Byline: RUTH LOGNONNE
THERE is a pile of children's shoes in Auschwitz. Among them is a red leather pair, with flowers embroidered on them, which look no different to a pair I bought my two-year-old niece.
Walk a little further and the pile gets bigger. Tens of thousands of pairs of grown-up shoes - some with heels and some with elaborate patterns - stacked high along a corridor that seems to run forever.
"They're the sort of shoes I'd wear for a night out," said 17-yearold Lucy Stephenson from Prior Pursglove College, in Guisborough.
"I love shoes and I know whoever that woman was packed her best shoes to come here. I feel sick to the stomach because they thought they were coming somewhere to live a normal life.
"Instead they were exposed to a life of brutality and death. Their belongings were stripped from them and they never saw their loved-ones again."
Photos of just a few of the inconceivable number of men, women and children who were incarcerated hang on the walls of one of the austere red brick blocks that make up the concentration camp known as Auschwitz One.
They had already been exposed to the savage hacking of their hair, evident from the cuts and uneven shave, and the robbing of their clothes to make way for the insectinfested striped pyjamas that tried to take from them their identities.
One man, with a black eye and cut to his forehead, was staring right down the lens into the eyes of his perpetrator.
He looked composed, he looked defiant; he only lasted in Auschwitz 16 days.
The 200 students who I joined on this trip had been selected by their respective schools following interview or a written competition.
They are the region's bright young things, full of confidence and vigour.
But upon seeing the hair belonging to Jewish prisoners - brutally hacked offand now exhibited to thousands of visitors behind glass - their lively discussions promptly turned to stony silence.
Nothing was wasted by the Nazis. Hair was woven into textiles that were sold overseas and the ash from their incarcerated bodies was spread across the occupied land as fertilizer. One student from Gateshead struggled to talk to me following what she had just seen. "I don't know how to feel," said 17-year-old Lottie Ledger from Cardinal Hume, in Gateshead. "I never knew any of these people but when I saw the hair my eyes began to sting. "I was looking forward to this trip, because I'm fascinated by the history of the Holocaust. But this just humanised everything for me. "I think it's important for young people to witness this, because it sparks an important message, but I don't want to ever come back." Emily Hodgson, also from Cardinal Hume, wanted to come on the trip not just for the history but in memory of her Jewish relations. "The moment people stop talking about it is the moment people stop knowing about it," said the 17-yearold.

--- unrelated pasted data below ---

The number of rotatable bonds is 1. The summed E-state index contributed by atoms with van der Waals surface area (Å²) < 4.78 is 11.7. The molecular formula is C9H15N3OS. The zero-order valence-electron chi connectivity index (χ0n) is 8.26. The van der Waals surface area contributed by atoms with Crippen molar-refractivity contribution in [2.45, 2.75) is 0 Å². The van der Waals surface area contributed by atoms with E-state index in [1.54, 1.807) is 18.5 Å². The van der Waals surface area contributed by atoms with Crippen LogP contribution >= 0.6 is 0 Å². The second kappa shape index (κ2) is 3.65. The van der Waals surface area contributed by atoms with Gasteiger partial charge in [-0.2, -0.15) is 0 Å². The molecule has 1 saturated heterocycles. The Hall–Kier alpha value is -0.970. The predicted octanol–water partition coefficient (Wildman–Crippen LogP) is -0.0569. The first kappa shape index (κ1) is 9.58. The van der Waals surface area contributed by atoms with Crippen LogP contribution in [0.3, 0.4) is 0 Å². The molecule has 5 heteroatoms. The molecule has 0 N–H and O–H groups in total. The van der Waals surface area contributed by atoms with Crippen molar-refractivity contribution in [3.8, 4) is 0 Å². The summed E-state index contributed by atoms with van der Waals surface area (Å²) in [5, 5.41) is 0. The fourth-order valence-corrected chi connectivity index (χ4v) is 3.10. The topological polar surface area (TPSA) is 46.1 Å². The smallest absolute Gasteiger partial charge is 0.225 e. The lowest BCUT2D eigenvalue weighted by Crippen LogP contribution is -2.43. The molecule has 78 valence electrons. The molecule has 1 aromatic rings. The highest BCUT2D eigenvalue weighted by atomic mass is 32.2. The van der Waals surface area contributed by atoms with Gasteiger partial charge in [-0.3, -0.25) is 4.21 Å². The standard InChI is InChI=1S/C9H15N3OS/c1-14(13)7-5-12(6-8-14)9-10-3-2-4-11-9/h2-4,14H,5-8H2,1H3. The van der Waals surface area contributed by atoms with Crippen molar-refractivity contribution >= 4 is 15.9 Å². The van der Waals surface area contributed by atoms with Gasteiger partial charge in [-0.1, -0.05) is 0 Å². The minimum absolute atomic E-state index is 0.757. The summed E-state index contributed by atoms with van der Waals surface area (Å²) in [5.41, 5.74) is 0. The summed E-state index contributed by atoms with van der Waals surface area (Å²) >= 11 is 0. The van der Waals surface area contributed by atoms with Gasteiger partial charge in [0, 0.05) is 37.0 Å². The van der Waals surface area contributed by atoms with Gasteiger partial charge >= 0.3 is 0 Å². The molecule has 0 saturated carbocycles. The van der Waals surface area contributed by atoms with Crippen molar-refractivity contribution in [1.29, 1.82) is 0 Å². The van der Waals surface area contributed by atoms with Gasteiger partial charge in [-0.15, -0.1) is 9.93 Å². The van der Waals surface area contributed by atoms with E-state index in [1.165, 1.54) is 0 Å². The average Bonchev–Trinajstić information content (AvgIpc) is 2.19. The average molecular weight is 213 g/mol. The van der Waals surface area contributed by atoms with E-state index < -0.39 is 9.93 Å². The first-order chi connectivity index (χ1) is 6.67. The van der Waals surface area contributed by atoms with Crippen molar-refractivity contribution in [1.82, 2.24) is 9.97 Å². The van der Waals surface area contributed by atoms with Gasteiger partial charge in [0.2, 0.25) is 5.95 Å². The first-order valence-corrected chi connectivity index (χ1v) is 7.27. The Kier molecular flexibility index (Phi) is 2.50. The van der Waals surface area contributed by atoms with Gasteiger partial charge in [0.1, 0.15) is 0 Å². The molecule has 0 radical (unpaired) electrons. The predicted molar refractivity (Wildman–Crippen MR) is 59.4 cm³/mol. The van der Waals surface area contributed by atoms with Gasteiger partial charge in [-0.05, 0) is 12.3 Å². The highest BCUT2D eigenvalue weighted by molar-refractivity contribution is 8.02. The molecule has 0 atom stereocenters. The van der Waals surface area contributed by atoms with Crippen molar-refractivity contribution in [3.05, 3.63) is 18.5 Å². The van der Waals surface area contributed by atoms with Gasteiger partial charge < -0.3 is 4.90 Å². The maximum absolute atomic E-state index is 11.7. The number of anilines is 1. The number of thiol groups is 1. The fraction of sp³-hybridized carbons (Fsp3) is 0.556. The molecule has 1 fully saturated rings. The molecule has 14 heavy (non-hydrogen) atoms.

"I've always wanted to come to Auschwitz because my granddad was Jewish. "Seeing the camp has brought about mixed reactions. I'm certainly not enjoying it, but I still believe that being here today is important." The Holocaust Educational Trust sends around 2,000 post-16 students to Auschwitz-Birkenau every year thanks to Government funding. This month, two students each from schools and colleges, including Charles Thorp, Emmanuel College, Heworth Grange and St Thomas More School, all had the opportunity to go on the excursion which makes up the four-part, Lessons From Auschwitz course. Of the six million Jews who were murdered by the Nazis during the Holocaust, around 1.2 million died at Auschwitz-Birkenau; 90% of whom were Jewish. Others were intellectuals and resistance prisoners, gypsies, criminals and homosexuals. They had been rounded up from all corners of Europe and evacuated to camps in Germany, usually on cattle trucks or in brutal 'death marches'.
Most of these evacuations took place in winter. …